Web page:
A Christian Counselor Explains
As a couple and family therapist, I believe that family therapy is the best option in many circumstances. Although there are times when individual or couple work is preferred, or more appropriate, I am convinced that family therapy has serious benefits. In this article, I want to introduce you to new possibilities and perspectives that are not always considered.
Over the past two years I have worked intensively with children and families experiencing multiple difficult issues all at the same time. These included death, divorce, medical issues, domestic violence, lifecycle transitions, and hoarding behaviors, just to name a few. Here are a few observations of what I have seen as a therapist.
Emotional Problems Do Not Occur in a Vacuum
Not long ago I worked with a young boy, let’s call him Jorge. He came to me because his parents said he was “so depressed he could not go to school anymore.” In our first session I learned that Jorge’s best friend Jonathan had died three weeks earlier from a massive asthma attack at school. There was no doubt that Jorge was experiencing depression. Jorge’s parents, with the best of intentions, asked me: “How can we just help him to get over it … you know, so life can get back to normal … the way it was before?” When I gently told them that “life will never be the way it was before” because someone Jorge loved had died, they asked what kind of medications could make him “normal again.” This is not an uncommon reaction and is understandable in so many ways. However, it makes some assumptions.
The first assumption is that all the symptoms we experience are exclusively rooted in and have their origin in our body. This is what is known as the medical model. All things have an exact cause, and can therefore be perfectly treated with the correct intervention or medication. The second assumption is that emotions such as sadness are bad. Because of this idea, it is common in our culture to medicate rather than to process emotions. While Jorge did benefit tremendously from a mild antidepressant, what helped him was a broader approach that examined his depression from a biological, psychological, and social perspective.
The Family Therapist Explores the Bigger Picture
Family therapists tend to believe that problems are circular, not linear. This means that chronic difficulties tend to be influenced and maintained by many different things. In Jorge’s case, his family’s beliefs about grieving and anxiety was the number one factor keeping him stuck. Because the family rule was that boys don’t cry, Jorge had no idea what to do with his grief because nobody in the family would allow him to talk about it. This was compounded by his anxiety. Although he was extremely healthy, Jorge was now terrified that he too would have an asthma attack and die at school.
Had I agreed to work only with Jorge, I am convinced that I would not have gotten very far in therapy. What made the difference for Jorge was having the family come together and understand their role in keeping him from moving forward in the healing process. Both Jorge’s mother and his father realized that not allowing him to cry or feel sad was something they had learned from their parents. They also learned that forcing him to go to school only made his anxiety worse. What did help was taking him to the doctor for a physical exam and getting a note from the doctor stating that he was in good health. It was at this point that the family could be allies who supported Jorge, reminding him that dying of an asthma attack as Jonathan had done was highly unlikely. This gave him power over his fear and allowed him to process his pain so that life could move forward. Had I not worked with the whole family, I suspect that Jorge would have remained stuck in his anxiety and depression. I also suspect that his family would have been disappointed in waiting for me to fix him when he was not the one who needed to change. What needed to change was the cultural and family attitudes towards emotions and fear. This reinforces what psychology researchers have been saying for years: When we change just one member’s behavior and/or attitude, the whole family can and most often does change.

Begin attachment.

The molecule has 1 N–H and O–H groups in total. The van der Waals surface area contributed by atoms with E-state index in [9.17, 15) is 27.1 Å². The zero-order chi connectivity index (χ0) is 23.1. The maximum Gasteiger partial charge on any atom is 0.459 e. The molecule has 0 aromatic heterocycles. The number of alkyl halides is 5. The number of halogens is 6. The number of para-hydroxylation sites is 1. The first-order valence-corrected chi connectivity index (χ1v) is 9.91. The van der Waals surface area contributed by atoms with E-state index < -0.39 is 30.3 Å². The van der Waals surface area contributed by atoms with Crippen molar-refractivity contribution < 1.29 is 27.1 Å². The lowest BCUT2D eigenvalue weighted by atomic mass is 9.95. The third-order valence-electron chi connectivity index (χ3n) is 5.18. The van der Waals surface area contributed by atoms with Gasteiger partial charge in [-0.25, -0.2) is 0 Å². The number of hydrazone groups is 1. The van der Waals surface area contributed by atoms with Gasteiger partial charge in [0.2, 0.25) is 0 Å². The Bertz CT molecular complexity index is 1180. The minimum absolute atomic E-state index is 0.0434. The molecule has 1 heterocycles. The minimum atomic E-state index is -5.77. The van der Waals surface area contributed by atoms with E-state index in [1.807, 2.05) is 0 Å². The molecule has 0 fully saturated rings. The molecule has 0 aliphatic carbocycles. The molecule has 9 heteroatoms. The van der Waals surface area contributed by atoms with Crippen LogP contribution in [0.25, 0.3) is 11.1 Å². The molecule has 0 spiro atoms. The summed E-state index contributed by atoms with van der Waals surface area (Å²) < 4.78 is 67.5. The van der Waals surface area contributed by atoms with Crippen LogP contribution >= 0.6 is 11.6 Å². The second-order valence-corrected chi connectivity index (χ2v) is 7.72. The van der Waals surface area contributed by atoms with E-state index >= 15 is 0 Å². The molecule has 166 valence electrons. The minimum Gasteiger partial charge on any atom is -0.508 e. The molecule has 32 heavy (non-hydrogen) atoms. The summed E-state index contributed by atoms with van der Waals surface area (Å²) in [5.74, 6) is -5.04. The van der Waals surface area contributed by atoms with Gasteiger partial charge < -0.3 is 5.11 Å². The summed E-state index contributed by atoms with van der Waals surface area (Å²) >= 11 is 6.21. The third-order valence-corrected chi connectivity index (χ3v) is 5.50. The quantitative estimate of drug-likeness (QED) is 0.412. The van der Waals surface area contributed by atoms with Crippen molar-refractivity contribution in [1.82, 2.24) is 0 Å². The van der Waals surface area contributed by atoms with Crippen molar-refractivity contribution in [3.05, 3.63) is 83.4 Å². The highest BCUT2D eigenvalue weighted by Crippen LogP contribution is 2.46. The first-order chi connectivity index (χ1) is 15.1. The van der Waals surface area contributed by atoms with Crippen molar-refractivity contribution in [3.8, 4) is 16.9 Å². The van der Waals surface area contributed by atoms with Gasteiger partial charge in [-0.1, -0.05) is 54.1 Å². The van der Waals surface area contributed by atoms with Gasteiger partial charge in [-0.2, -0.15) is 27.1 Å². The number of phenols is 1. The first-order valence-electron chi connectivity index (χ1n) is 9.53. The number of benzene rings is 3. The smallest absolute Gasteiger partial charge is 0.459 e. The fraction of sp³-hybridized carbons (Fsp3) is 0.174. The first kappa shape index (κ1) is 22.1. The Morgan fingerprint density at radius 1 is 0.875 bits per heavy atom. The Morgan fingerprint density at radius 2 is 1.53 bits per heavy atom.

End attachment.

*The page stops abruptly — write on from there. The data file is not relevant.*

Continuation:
The Importance of the Family in Counseling
The family is God’s masterpiece within creation and the bond that allows a society to flourish. In Genesis, we read that God created them male and female so that they would not be alone and would multiply. Throughout the whole Bible we see the family as a positive and necessary component of being human in relationship to God. So, it is not surprising that humans heal better within the family and with community support. Psychology researcher Michael Nichols notes that in order to have a new story and new ways of interacting with each other, we must have families and communities that reinforce new stories and new behaviors. As family therapy pioneer Virginia Satir once stated:
Family life is something like an iceberg: most people are only aware of about one-tenth of what is going on — the tenth they can see and hear. Some suspect there may be more but they don’t know what and have no idea how to find out. Not knowing can set the family on a dangerous course. Just as a sailor’s fate depends on knowing that the bulk of an iceberg is under the water, so a family’s fate depends on understanding the feelings and needs that lie beneath everyday family events.
Christian Counseling Can Strengthen Your Family
As a Christian counselor, I am convinced that it is this understanding that can bring individuals to a place of healing within the God-ordained unit we call the family.
“Path Through the Forest,” courtesy of the author, Michael Lillie; “Group of People,” courtesy of Hans, Public Domain License, http://goo.gl/L5SYm9, All-free-download.com
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